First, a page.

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Publication numberUS6890850 B2
Publication typeGrant
Application numberUS 10/196,498
Publication dateMay 10, 2005
Filing dateJul 15, 2002
Priority dateDec 14, 2001
Fee statusPaid
Also published asEP1456434A1, US7151053, US20030129827, US20050233576, WO2003052162A1
Publication number10196498, 196498, US 6890850 B2, US 6890850B2, US-B2-6890850, US6890850 B2, US6890850B2
InventorsJu-hyung Lee, Ping Xu, Shankar Venkataraman, Li-Qun Xia, Fei Han, Ellie Yieh, Srinivas D. Nemani, Kangsub Yim, Farhad K. Moghadam, Ashok K. Sinha, Yi Zheng
Original AssigneeApplied Materials, Inc.
Export CitationBiBTeX, EndNote, RefMan
External Links: USPTO, USPTO Assignment, Espacenet
Method of depositing dielectric materials in damascene applications
US 6890850 B2
Abstract
Methods are provided for depositing an oxygen-doped dielectric layer. The oxygen-doped dielectric layer may be used for a barrier layer or a hardmask. In one aspect, a method is provided for processing a substrate including positioning the substrate in a processing chamber, introducing a processing gas comprising an oxygen-containing organosilicon compound, carbon dioxide, or combinations thereof, and an oxygen-free organosilicon compound to the processing chamber, and reacting the processing gas to deposit an oxygen-doped dielectric material on the substrate, wherein the dielectric material has an oxygen content of about 15 atomic percent or less. The oxygen-doped dielectric material may be used as a barrier layer in damascene or dual damascene applications.
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Claims(27)
1. A method for processing a substrate, comprising:
depositing a first barrier layer by a process comprising:
introducing a processing gas consisting essentially carbon dioxide, an inert gas, and an oxygen-free organosilicon compound to the processing chamber; and
reacting the processing gas to deposit an oxygen-doped silicon carbide on a surface of the substrate, wherein the oxygen-doped silicon carbide has an oxygen content of about 15 atomic percent or less;
depositing a first dielectric layer on the first barrier layer;
depositing a second barrier layer on the first dielectric layer; and then
etching feature definitions in the second barrier layer to expose the first dielectric layer.
2. The method of claim 1, wherein the oxygen-free organosilicon compound comprises an organosilane compound selected from the group of methylsilane, dimethylsilane, trimethylsilane, ethylsilane, disilanomethane, bis(methylsilano)methane, 1,2-disilanoethane, 1,2-bis(methylsilano)ethane, 2,2-disilanopropane, 1,3,5-trisilano-2,4,6-trimethylene, and combinations thereof.
3. The method of claim 1, further comprising depositing a second dielectric layer on the second barrier layer.
4. The method of claim 1, further comprising:
depositing a photoresist material on the second dielectric layer;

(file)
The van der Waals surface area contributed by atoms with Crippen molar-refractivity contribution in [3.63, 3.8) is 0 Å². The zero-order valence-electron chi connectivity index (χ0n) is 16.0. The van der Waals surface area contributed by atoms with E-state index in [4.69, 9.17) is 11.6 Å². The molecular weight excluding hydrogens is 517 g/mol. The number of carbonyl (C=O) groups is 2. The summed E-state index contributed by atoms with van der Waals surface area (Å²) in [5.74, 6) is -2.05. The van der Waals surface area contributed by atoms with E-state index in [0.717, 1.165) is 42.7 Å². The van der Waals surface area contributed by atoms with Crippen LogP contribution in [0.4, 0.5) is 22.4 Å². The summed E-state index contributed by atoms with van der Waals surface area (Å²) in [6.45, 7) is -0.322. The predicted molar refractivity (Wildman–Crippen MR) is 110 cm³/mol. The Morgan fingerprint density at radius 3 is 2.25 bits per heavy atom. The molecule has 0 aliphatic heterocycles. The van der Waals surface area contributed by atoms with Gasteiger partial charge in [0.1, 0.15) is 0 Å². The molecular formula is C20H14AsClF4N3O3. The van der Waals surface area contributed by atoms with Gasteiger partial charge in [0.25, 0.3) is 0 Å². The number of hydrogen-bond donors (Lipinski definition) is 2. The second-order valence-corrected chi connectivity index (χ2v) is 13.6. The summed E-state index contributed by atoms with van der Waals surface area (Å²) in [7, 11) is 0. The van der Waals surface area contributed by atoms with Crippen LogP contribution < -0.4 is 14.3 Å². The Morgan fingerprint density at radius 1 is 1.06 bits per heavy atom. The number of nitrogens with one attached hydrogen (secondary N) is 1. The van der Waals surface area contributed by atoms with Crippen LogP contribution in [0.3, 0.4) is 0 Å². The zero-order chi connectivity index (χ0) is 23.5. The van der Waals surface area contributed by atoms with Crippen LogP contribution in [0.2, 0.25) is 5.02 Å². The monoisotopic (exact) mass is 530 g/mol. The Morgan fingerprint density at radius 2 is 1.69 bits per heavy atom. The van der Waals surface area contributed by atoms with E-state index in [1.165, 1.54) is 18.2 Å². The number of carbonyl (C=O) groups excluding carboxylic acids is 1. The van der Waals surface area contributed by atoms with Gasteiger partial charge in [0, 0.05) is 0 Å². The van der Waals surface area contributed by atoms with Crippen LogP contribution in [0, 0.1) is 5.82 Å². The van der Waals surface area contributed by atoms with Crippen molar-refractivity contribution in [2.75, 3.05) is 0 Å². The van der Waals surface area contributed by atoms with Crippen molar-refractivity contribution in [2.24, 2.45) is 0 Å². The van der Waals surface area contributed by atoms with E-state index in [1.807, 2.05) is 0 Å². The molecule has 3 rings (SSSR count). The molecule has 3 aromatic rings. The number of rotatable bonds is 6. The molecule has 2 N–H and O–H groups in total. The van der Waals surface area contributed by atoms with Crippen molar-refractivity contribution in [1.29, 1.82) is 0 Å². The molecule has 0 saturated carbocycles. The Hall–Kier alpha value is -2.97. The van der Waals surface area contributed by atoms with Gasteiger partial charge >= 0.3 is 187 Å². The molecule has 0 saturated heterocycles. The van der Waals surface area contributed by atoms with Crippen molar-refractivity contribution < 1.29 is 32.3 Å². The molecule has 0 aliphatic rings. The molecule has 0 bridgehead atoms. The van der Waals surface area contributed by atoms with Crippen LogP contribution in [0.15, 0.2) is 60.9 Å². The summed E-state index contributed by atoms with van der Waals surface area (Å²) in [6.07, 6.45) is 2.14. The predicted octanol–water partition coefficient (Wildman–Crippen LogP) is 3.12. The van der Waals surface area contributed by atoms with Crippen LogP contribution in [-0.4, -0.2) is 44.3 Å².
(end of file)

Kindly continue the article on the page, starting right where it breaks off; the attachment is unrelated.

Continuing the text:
patterning the photoresist layer;
etching the second dielectric layer, the first dielectric layer, and the first barrier layer to define an interconnect feature definition therethrough; and
depositing one or more conductive materials to fill the interconnect opening.
5. The method of claim 1, wherein the oxygen-doped silicon carbide has an oxygen content between about 3 atomic % and about 10 atomic % of oxygen.
6. The method of claim 1, wherein the inert gas selected is from the group of argon, helium, neon, xenon, or krypton, and combinations thereof.
7. The method of claim 1, wherein the second barrier layer is deposited by a process comprising:
introducing a processing gas consisting essentially carbon dioxide, an inert gas, and an oxygen-free organosilicon compound to the processing chamber; and
reacting the processing gas to deposit an oxygen-doped silicon carbide on the substrate, wherein the oxygen-doped silicon carbide comprises silicon, oxygen, and carbon, and has an oxygen content of about 15 atomic percent or less.
8. The method of claim 1, wherein reacting the processing gas comprises generating a plasma by applying a power density between about 0.03 watts/cm2 and about 1500 watts/cm2.
9. The method of claim 1, wherein the oxygen-free organosilicon precursor comprises Si—H bonds.
10. The method of claim 1, wherein the reacting the processing gas to deposit the oxygen-doped silicon carbide comprises supplying trimethylsilane to a plasma processing chamber at a flow rate between about 50 milligrams/minute (mgm) and about 1000 mgm, supplying carbon dioxide at a flow rate between about 50 milligrams/minute (mgm) and about 1000 mgm, supplying helium at a flow rate between about 100 sccm and about 2000 sccm, maintaining a substrate temperature between about 200° C. and about 450° C., maintaining a chamber pressure between 2 Torr and 10 Torr, and an RF power of between about 10 watts and about 1000 watts.
11. The method of claim 1, further comprising exposing the oxygen-doped silicon carbide to an annealing process, a plasma treatment process or both.
12. The method of claim 1, further comprising depositing a silicon carbide cap layer on the substrate surface prior to deposition of the oxygen-doped silicon carbide.
13. The method of claim 1, wherein the oxygen-free organosilicon compound is trimethylsilane and the inert gas is helium.
14. The method of claim 1, wherein substrate surface comprises a dielectric material, a metal material, or combinations thereof.
15. The method of claim 1, wherein the metal material comprises copper.
16. A method for processing a substrate, comprising:
depositing at least one dielectric layer on a substrate surface;
forming an hardmask layer having an oxygen content of about 15 atomic percent or less on the at least one dielectric layer, wherein the hardmask layer is deposited by a process comprising:
introducing a processing gas consisting essentially carbon dioxide, an inert gas, and an oxygen-free organosilicon compound to a processing chamber; and